A Time to Keep Silence

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He was no stranger to silence. For the majority of his life, short as it had been, he had known only such. Many times he would ponder on matters too large for him to understand, and during such times he had estimated that he had not spoken in a good six years. Why should he have? There had been no one to speak to, no father and no mother. He could not remember them, and if there were still alive somewhere, he doubted they could remember him. If they could, surely they would have returned for him from wherever they had gone. He never gave their existence any thought. His world was composed of only himself, the cruel spectators who laughed at his plight, and the silence. Not even the silence was his friend. It only mocked him. In a way, the silence was just another spectator, laughing at his foolishness and refusing to throw him coins. His name was Victoir. That much he knew and that much he held on to. It was all he had.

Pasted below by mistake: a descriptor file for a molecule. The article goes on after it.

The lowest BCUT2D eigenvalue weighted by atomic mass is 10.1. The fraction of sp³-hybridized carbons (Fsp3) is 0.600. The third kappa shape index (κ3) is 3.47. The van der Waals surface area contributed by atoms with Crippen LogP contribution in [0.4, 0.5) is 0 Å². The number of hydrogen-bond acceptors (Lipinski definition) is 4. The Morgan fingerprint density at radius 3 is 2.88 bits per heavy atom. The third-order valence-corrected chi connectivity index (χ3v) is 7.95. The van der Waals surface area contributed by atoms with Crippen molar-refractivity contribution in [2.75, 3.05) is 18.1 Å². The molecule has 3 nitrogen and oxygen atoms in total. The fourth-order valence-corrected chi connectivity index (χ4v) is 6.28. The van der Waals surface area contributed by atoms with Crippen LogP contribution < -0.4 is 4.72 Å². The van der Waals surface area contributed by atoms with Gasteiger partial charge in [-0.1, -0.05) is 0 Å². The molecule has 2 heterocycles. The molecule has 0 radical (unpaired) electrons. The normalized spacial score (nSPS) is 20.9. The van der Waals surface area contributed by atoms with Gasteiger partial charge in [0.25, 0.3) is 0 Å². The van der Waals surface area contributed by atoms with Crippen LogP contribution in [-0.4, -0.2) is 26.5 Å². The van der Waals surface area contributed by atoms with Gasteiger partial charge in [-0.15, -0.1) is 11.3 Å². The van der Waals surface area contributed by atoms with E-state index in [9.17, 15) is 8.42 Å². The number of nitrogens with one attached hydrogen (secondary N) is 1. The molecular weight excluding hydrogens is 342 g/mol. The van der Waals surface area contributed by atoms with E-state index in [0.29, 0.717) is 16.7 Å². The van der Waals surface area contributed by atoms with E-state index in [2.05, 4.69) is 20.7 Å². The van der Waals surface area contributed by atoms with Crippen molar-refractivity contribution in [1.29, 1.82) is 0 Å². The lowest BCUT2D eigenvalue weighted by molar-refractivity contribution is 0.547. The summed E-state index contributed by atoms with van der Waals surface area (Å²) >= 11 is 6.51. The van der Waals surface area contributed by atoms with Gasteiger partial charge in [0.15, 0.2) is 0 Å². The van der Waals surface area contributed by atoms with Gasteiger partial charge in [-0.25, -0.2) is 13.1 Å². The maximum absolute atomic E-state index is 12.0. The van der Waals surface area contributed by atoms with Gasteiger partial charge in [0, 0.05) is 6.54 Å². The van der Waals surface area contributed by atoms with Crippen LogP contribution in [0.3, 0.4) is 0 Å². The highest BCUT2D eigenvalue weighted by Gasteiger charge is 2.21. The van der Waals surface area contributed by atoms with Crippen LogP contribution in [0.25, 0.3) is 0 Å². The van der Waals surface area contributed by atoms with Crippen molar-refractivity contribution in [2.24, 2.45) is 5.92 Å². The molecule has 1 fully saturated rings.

Paris was not always the elusive City of Lights. Long ago, there was quite a bit of darkness. It crept through the alleyways, where peasants not cut out for the “charming life” of a farmer in the country curled up and waited to die. It snaked through the palaces of the kings, blinding their eyes and choking their hearts until they ceased to beat. With the crooning voice of an archangel, it summoned the entire world into its poisonous clutches at the same time that it hid behind a mask of emancipation. Wherever the light dwelt in this frightening world of uncertainty and death, there the darkness hid behind it. It was waiting, always waiting, to be fed.